A prospective study of cefepime versus ticarcilline/clavulanate as empirical
treatment of febrile neutropenia in lymphoma patients. 
tolerability profile of both drugs... CONCLUSION: CEFEPIME regimen was more effective than TC regimen, with a
High dose intermittent ticarcillin-clavulanate administration in pediatric cystic fibrosis patients. [2010.07]
BACKGROUND: The Intermountain Cystic Fibrosis Pediatric Center utilizes ticarcillin-clavulanate 400mg/kg/day divided every 6h, (maximum 24 g/day). This dosing strategy is higher than the Cystic Fibrosis Foundation (CFF) recommendations and the Food and Drug Administration (FDA) approved package labeling. The purpose is to determine the safety of this dosing regimen... CONCLUSIONS: Higher than FDA approved doses of ticarcillin-clavulanate may be safely used in the treatment of exacerbations in pediatric cystic fibrosis patients. Copyright 2010 European Cystic Fibrosis Society. Published by Elsevier B.V. All rights reserved.
Continuous infusion of ticarcillin-clavulanate for home treatment of serious infections: clinical efficacy, safety, pharmacokinetics and pharmacodynamics. [2005.06]
Continuous infusion (CI) ticarcillin-clavulanate is a potential therapeutic improvement over conventional intermittent dosing because the major pharmacodynamic (PD) predictor of efficacy of beta-lactams is the time that free drug levels exceed the MIC... Home CI of ticarcillin-clavulanate is a safe, effective, convenient and practical therapy and is a therapeutic advance over traditional intermittent dosing when used in the home setting.
Pharmacokinetics of ticarcillin in the loggerhead sea turtle (Caretta caretta) after single intravenous and intramuscular injections. [2005.03]
Three captive loggerhead sea turtles, Caretta caretta, were used in four trials, one i.v...
Clinical Trials Related to Ticar (Ticarcillin)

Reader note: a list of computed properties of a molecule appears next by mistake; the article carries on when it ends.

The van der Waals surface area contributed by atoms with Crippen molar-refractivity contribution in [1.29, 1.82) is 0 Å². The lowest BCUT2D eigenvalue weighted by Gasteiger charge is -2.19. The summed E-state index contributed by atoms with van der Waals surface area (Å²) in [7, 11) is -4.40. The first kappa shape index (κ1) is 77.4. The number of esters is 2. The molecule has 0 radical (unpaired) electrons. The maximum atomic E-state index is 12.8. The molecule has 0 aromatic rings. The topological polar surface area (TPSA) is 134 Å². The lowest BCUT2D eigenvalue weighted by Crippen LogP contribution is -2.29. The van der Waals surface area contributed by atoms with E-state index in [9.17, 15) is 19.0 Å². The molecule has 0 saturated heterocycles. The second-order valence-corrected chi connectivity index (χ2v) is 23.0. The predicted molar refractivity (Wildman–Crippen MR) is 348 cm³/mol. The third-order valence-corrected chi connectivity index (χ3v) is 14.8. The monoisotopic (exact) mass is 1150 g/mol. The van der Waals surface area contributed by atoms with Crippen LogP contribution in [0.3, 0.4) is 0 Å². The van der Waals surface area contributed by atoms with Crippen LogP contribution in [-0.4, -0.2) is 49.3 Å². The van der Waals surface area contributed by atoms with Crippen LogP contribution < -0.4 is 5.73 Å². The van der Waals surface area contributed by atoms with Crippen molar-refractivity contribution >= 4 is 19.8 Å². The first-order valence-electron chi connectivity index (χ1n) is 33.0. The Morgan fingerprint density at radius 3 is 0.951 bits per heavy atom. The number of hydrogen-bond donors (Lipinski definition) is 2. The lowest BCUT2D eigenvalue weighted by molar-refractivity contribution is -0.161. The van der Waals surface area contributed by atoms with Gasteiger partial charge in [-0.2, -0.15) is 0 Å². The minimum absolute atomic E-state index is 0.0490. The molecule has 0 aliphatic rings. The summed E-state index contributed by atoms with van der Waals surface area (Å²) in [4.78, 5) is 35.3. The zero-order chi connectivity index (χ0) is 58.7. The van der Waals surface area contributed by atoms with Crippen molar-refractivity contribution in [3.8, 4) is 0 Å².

Pharmacokinetics and Safety of Ticarcillin-clavulanate in Infants [Not yet recruiting]
This study will evaluate the safety, tolerability and PK of ticarcillin-clavulanate in
infants <91 days of age with suspected systemic infection.
A Study of the Safety and Effectiveness of Levofloxacin Compared to Ticarcillin/Clavulanate Alone or Followed by Amoxicillin/Clavulanate in the Treatment of Complicated Skin Infections [Completed]
The purpose of this study is to compare the safety and effectiveness of levofloxacin (an
antibiotic) with ticarcillin/clavulanate alone or followed by amoxicillin/clavulanate in the
treatment of complicated skin infections.
An Investigational Agent for the Treatment of Complicated Intra-Abdominal Infections or Acute Pelvic Infections [Completed]
PK of Antistaphylococcal Antibiotics in Infants (NICHD-2012-02-Staph Trio) [Recruiting]
Standard vs. Biofilm Susceptibility Testing in Cystic Fibrosis (CF) [Completed]
This was a randomized multi-center clinical trial to compare the microbiological efficacy,
clinical efficacy, and safety of using standard versus biofilm susceptibility testing of P.
aeruginosa sputum isolates to guide antibiotic selection for treatment of airway infection in
clinically stable patients with CF.
Page last updated: 2015-07-15